My Take on Genealogy Conferences

The GeneaBloggers community is abuzz about conferences this week. It’s only within the past year and a half or so that I’ve been able to attend national and local conferences, but here are my observations:

I’ve been thrilled with the quality of the information presented at every conference I’ve attended so far. Our community members have so much to offer each other and I have had a very hard time picking which sessions to go to more often than not because there are usually several offered at the same time that I’d like to attend.

I am willing to travel far and wide if there is more to do beyond just attend the conference in the location where it is being held. I’ve not attended NGS yet because it hasn’t been held in a location where I either had friends or family to visit or where I could do research. I attended FGS last year in part because I could visit my sister in Knoxville at the same time. RootsTech has the draw of being in Salt Lake City where the Family History Library is located. I would love to go to FGS this upcoming September in Springfield, Ill., because I have family history there and could do research at the same time. Alas, the timing won’t work with my schedule this year.

At local Family History Conferences held by the LDS church, the use of social media hardly gets a mention. At FGS/APG last year, the organizers regrettably asked attendees to refrain from blogging, tweeting or even having laptops open during many of the presentations. RootsTech got it right. They had a hashtag that attendees could use to Tweet about the conference and openly embraced the use of social media. I hope other events soon follow suit.

As with any type of conference, the part I value most is meeting and hanging out with other attendees. I often joke that I would come to a conference without any sessions if I had still the chance to meet and talk with so many diverse and talented people. I make a point of scheduling meetings and meet-ups at nearly every break and meal during conferences. Those opportunities are not to be missed.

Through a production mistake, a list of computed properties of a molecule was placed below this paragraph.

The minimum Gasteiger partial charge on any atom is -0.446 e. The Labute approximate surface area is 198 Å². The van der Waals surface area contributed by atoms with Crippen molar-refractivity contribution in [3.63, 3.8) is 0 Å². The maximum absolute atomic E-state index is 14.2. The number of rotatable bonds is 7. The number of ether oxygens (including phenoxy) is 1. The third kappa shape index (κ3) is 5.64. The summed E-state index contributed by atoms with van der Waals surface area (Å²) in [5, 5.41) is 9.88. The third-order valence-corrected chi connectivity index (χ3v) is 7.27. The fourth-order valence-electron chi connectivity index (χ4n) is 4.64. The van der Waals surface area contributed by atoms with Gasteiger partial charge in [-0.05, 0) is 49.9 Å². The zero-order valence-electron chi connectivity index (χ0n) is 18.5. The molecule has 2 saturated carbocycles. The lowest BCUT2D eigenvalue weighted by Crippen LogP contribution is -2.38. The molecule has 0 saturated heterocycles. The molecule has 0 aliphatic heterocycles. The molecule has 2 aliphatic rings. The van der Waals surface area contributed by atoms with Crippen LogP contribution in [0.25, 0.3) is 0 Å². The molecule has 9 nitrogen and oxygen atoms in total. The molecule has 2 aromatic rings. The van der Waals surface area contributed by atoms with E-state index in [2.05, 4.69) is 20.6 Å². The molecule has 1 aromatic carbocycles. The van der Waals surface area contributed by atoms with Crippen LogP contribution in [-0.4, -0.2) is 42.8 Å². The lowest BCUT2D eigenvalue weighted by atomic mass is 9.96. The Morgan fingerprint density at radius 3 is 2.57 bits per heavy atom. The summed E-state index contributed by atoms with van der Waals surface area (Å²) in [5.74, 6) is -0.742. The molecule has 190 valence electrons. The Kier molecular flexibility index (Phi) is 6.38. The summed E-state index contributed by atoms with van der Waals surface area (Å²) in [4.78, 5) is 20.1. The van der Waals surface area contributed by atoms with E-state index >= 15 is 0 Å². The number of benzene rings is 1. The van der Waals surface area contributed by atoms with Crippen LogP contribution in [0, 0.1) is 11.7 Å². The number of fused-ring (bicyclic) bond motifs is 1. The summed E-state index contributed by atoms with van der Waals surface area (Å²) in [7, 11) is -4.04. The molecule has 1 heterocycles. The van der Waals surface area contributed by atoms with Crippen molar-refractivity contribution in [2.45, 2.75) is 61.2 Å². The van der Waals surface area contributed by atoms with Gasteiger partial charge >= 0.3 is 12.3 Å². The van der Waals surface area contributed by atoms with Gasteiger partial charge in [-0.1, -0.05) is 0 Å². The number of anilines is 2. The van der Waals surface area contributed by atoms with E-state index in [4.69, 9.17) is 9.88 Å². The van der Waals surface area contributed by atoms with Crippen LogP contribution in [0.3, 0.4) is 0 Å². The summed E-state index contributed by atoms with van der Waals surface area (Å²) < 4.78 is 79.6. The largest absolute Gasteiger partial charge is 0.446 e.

I would love to have the opportunity to attend portions of FGS and NGS remotely, since I can’t make either one this year. I’d even pay for the privilege, especially if sessions were archived and offered after the fact. RootsTech webcasted many of its sessions and those who couldn’t be there in person flocked to their computers so they could take part too. This made the social media interactions that much richer and I think encouraged many more attendees to make an effort to attend next year.

For those who struggle with what to do with all of the material you accumulate during a conference, you might want to check out a series of posts I did after surveying folks on what they do with everything after they get home.

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One thought on “My Take on Genealogy Conferences

  1. Judy Webster says:

    I enjoyed reading your thoughts on this interesting topic. I’ve mentioned your post in ‘Attending Genealogy Conferences‘ on my Genealogy Leftovers blog.

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